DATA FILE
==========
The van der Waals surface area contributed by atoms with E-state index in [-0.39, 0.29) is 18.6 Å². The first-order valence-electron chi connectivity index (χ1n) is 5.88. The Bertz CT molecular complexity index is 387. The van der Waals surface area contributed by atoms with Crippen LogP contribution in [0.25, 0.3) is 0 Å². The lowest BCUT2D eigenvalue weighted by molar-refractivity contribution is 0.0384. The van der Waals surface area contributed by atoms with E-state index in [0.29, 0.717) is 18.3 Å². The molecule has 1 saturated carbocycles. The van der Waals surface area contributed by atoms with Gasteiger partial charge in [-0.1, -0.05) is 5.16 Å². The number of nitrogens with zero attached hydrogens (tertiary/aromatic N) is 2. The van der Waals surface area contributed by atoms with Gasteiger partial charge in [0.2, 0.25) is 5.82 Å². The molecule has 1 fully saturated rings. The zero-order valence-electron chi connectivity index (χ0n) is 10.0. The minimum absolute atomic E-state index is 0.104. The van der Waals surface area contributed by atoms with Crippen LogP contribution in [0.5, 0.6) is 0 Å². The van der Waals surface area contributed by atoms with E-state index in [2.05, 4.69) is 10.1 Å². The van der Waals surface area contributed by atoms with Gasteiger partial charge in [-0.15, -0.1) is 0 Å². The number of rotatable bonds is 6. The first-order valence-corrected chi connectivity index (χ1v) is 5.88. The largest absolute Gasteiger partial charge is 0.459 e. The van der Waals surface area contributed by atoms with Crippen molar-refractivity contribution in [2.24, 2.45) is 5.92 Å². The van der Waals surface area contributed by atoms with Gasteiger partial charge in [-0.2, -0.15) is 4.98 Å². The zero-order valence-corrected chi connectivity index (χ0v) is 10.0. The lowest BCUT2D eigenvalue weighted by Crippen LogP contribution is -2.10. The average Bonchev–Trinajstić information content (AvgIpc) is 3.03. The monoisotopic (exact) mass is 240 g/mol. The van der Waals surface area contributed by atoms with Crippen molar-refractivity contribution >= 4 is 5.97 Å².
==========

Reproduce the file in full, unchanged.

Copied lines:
The van der Waals surface area contributed by atoms with E-state index in [-0.39, 0.29) is 18.6 Å². The first-order valence-electron chi connectivity index (χ1n) is 5.88. The Bertz CT molecular complexity index is 387. The van der Waals surface area contributed by atoms with Crippen LogP contribution in [0.25, 0.3) is 0 Å². The lowest BCUT2D eigenvalue weighted by molar-refractivity contribution is 0.0384. The van der Waals surface area contributed by atoms with E-state index in [0.29, 0.717) is 18.3 Å². The molecule has 1 saturated carbocycles. The van der Waals surface area contributed by atoms with Gasteiger partial charge in [-0.1, -0.05) is 5.16 Å². The number of nitrogens with zero attached hydrogens (tertiary/aromatic N) is 2. The van der Waals surface area contributed by atoms with Gasteiger partial charge in [0.2, 0.25) is 5.82 Å². The molecule has 1 fully saturated rings. The zero-order valence-electron chi connectivity index (χ0n) is 10.0. The minimum absolute atomic E-state index is 0.104. The van der Waals surface area contributed by atoms with Crippen LogP contribution in [0.5, 0.6) is 0 Å². The van der Waals surface area contributed by atoms with E-state index in [2.05, 4.69) is 10.1 Å². The van der Waals surface area contributed by atoms with Gasteiger partial charge in [-0.15, -0.1) is 0 Å². The number of rotatable bonds is 6. The first-order valence-corrected chi connectivity index (χ1v) is 5.88. The largest absolute Gasteiger partial charge is 0.459 e. The van der Waals surface area contributed by atoms with Crippen molar-refractivity contribution in [2.24, 2.45) is 5.92 Å². The van der Waals surface area contributed by atoms with Gasteiger partial charge in [-0.2, -0.15) is 4.98 Å². The zero-order valence-corrected chi connectivity index (χ0v) is 10.0. The lowest BCUT2D eigenvalue weighted by Crippen LogP contribution is -2.10. The average Bonchev–Trinajstić information content (AvgIpc) is 3.03. The monoisotopic (exact) mass is 240 g/mol. The van der Waals surface area contributed by atoms with Crippen molar-refractivity contribution >= 4 is 5.97 Å².